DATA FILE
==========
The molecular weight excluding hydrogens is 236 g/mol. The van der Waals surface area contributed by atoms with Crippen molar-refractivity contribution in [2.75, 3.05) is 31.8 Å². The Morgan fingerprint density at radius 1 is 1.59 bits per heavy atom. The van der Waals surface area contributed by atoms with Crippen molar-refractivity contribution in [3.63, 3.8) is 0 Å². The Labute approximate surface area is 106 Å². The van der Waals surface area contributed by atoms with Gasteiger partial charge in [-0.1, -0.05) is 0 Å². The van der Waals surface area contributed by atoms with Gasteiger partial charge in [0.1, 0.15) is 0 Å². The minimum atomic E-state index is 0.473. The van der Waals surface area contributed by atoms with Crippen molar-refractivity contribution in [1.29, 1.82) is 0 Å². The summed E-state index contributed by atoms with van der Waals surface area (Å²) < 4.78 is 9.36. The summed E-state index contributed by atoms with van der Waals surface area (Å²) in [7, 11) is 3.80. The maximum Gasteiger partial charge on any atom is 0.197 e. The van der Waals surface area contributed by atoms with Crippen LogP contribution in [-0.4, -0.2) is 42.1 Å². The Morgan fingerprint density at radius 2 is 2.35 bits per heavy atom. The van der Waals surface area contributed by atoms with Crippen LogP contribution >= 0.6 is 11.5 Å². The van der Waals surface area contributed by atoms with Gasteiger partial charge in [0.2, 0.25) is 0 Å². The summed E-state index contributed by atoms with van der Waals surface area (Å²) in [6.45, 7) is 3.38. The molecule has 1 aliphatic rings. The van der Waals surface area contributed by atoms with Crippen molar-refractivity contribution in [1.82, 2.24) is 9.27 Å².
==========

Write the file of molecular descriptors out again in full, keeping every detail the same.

The molecular weight excluding hydrogens is 236 g/mol. The van der Waals surface area contributed by atoms with Crippen molar-refractivity contribution in [2.75, 3.05) is 31.8 Å². The Morgan fingerprint density at radius 1 is 1.59 bits per heavy atom. The van der Waals surface area contributed by atoms with Crippen molar-refractivity contribution in [3.63, 3.8) is 0 Å². The Labute approximate surface area is 106 Å². The van der Waals surface area contributed by atoms with Gasteiger partial charge in [-0.1, -0.05) is 0 Å². The van der Waals surface area contributed by atoms with Gasteiger partial charge in [0.1, 0.15) is 0 Å². The minimum atomic E-state index is 0.473. The van der Waals surface area contributed by atoms with Crippen molar-refractivity contribution in [1.29, 1.82) is 0 Å². The summed E-state index contributed by atoms with van der Waals surface area (Å²) < 4.78 is 9.36. The summed E-state index contributed by atoms with van der Waals surface area (Å²) in [7, 11) is 3.80. The maximum Gasteiger partial charge on any atom is 0.197 e. The van der Waals surface area contributed by atoms with Crippen LogP contribution in [-0.4, -0.2) is 42.1 Å². The Morgan fingerprint density at radius 2 is 2.35 bits per heavy atom. The van der Waals surface area contributed by atoms with Crippen LogP contribution >= 0.6 is 11.5 Å². The van der Waals surface area contributed by atoms with Gasteiger partial charge in [0.2, 0.25) is 0 Å². The summed E-state index contributed by atoms with van der Waals surface area (Å²) in [6.45, 7) is 3.38. The molecule has 1 aliphatic rings. The van der Waals surface area contributed by atoms with Crippen molar-refractivity contribution in [1.82, 2.24) is 9.27 Å².